- Simon Rusk, from BE Offices, believes it is time we head back to the office and reconnect with our teams and work communities.
- According to him, it can be easy to forget how to work as a team if we continue working from home indefinitely.
- The problem is that after six months, many people have become accustomed to working within their home environments; it’s comfortable, if not entirely convenient.
Working from home has its benefits. As we’ve discovered over the past few months, working from home means no time-draining commute, fewer early mornings and in theory at least, better work/life flexibility.
But six months on from the initial lockdown, have we reached the point where we have become too reliant on working from home? Is it time to step out of our comfort zones and begin re-connecting with our teams and workplace communities?
For Simon Rusk, who co-founded BE Offices in 1993, it’s well past time. And he is leading by example.
“I’m going into the office as much as possible now, at least two or three times per week,” said Rusk during a phone interview with Allwork.Space. “We have a rota system in place for our team and we are encouraging them to do the same.”
All of BE’s offices have been redesigned to enable physical distancing and fitted with COVID-19 safety measures. And while many staff members could theoretically continue working from home, Rusk is eager to bring them back together to reignite team cohesion and creativity.
“The average age of our team is mid-twenties. Unless they come back in, it’s easy to forget how to work as a team, how to be in an office and interact with people. It starts to fall away.”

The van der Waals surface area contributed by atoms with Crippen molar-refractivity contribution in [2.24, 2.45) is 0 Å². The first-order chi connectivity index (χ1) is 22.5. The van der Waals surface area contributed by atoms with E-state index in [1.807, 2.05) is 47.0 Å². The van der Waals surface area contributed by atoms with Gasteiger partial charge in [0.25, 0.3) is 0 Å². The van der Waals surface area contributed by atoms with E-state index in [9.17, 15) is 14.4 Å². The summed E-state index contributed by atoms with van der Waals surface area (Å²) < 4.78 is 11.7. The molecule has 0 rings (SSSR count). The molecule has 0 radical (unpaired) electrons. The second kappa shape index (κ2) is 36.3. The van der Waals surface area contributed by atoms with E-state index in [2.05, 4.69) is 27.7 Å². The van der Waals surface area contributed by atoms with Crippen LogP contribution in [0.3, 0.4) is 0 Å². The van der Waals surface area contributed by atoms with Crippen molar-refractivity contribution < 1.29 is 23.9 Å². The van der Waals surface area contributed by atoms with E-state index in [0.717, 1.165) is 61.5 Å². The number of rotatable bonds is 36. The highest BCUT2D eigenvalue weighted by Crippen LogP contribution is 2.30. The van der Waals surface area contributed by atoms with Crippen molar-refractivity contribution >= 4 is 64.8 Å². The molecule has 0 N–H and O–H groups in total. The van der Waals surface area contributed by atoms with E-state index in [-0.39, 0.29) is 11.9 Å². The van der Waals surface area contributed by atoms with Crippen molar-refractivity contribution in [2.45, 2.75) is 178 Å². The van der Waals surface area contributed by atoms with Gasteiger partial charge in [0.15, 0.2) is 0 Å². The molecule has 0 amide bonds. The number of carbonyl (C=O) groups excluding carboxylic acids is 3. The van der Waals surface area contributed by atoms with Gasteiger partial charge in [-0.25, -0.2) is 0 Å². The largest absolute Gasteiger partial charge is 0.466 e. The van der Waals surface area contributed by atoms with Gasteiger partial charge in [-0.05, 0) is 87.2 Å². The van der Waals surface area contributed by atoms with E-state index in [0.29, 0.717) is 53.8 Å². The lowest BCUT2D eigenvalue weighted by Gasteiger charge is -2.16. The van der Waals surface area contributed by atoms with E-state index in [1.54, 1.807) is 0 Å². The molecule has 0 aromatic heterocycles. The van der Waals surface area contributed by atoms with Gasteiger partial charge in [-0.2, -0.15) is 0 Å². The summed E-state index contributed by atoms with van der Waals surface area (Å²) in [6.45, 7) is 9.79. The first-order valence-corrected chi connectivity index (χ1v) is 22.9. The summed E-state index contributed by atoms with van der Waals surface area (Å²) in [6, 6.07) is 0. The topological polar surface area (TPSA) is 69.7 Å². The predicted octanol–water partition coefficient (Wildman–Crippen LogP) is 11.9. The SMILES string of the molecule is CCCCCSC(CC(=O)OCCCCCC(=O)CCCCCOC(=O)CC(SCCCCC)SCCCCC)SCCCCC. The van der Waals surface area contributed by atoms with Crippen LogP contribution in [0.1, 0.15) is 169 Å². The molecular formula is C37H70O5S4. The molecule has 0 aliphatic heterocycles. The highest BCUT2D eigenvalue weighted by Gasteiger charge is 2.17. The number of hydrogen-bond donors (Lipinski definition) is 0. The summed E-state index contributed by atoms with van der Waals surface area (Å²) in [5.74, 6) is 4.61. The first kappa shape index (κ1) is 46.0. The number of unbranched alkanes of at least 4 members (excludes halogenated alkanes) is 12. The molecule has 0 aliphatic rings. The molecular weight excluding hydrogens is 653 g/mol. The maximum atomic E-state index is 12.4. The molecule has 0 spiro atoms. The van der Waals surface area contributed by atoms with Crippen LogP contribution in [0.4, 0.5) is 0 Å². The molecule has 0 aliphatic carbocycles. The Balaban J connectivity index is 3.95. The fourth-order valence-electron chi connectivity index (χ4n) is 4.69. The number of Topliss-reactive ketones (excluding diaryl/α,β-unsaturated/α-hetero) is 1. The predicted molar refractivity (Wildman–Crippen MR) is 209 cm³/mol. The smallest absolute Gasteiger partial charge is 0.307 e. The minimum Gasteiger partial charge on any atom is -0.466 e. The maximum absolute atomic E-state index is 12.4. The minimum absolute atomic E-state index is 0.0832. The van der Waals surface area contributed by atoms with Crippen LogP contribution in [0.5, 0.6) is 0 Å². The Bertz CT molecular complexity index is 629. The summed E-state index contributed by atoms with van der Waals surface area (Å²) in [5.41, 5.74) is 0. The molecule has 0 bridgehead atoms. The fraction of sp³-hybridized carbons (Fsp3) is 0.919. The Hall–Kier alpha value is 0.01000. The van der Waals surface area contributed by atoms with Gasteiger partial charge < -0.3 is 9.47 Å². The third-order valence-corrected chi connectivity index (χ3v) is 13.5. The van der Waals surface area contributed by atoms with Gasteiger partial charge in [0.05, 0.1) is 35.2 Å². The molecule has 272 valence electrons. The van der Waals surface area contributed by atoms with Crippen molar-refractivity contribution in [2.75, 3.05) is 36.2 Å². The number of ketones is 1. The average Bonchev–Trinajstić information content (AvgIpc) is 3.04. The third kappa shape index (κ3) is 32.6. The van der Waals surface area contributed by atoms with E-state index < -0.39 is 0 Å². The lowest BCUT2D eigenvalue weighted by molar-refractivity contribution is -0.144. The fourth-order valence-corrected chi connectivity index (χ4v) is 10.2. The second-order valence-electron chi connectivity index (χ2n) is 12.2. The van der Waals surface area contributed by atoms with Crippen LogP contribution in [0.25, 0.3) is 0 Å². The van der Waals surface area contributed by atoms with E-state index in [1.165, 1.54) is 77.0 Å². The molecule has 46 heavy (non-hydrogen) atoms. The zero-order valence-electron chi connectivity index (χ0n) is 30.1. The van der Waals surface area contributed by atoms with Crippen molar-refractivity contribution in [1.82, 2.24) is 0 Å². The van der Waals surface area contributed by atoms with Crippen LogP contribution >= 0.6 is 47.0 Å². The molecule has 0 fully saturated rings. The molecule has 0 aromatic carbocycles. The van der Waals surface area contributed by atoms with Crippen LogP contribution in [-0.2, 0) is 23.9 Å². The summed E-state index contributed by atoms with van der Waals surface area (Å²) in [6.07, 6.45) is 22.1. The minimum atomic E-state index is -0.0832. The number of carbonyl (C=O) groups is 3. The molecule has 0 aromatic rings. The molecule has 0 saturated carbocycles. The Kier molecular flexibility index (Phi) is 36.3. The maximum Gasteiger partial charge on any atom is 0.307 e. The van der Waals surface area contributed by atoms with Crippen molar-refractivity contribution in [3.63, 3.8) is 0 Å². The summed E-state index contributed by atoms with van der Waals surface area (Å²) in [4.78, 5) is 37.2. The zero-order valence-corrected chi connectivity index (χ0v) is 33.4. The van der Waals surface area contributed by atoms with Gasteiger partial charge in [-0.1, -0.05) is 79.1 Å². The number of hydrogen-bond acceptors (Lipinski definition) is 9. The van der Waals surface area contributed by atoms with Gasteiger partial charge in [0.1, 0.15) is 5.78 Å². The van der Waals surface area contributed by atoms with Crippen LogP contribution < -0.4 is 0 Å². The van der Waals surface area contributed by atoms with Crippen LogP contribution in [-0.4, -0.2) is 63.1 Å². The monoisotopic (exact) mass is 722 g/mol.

Tech platforms only offer “one way conversations”
Most of BE’s serviced offices are located in Central London or other city centres including Belfast and Birmingham. But surprisingly and despite widespread concerns about congested trains and buses, getting to the office isn’t causing a problem. According to Rusk, many parts of the capital including the West End and the Financial District are “like a ghost town” and even the underground trains are distinctly under-occupied.
Although restrictions have been relaxed, it’s clear that many people are continuing to work from home. But for Rusk, this is causing multiple problems both in the short-term and further down the line.
“Platforms like Zoom and Teams are very good for disseminating information. But it’s a one way conversation. In a big meeting when everyone is talking, it’s chaos!”
It’s exhausting too. Even after many months, video still doesn’t feel like a permanent solution to collaborating in-person, and it probably never will. Part of this is because it’s harder to pick up non-verbal cues like facial expressions, the tone and pitch of the voice, and body language — not to mention frustrating connectivity issues that create lags or distorted audio.
Relying entirely on this form of communication also hampers growth opportunities.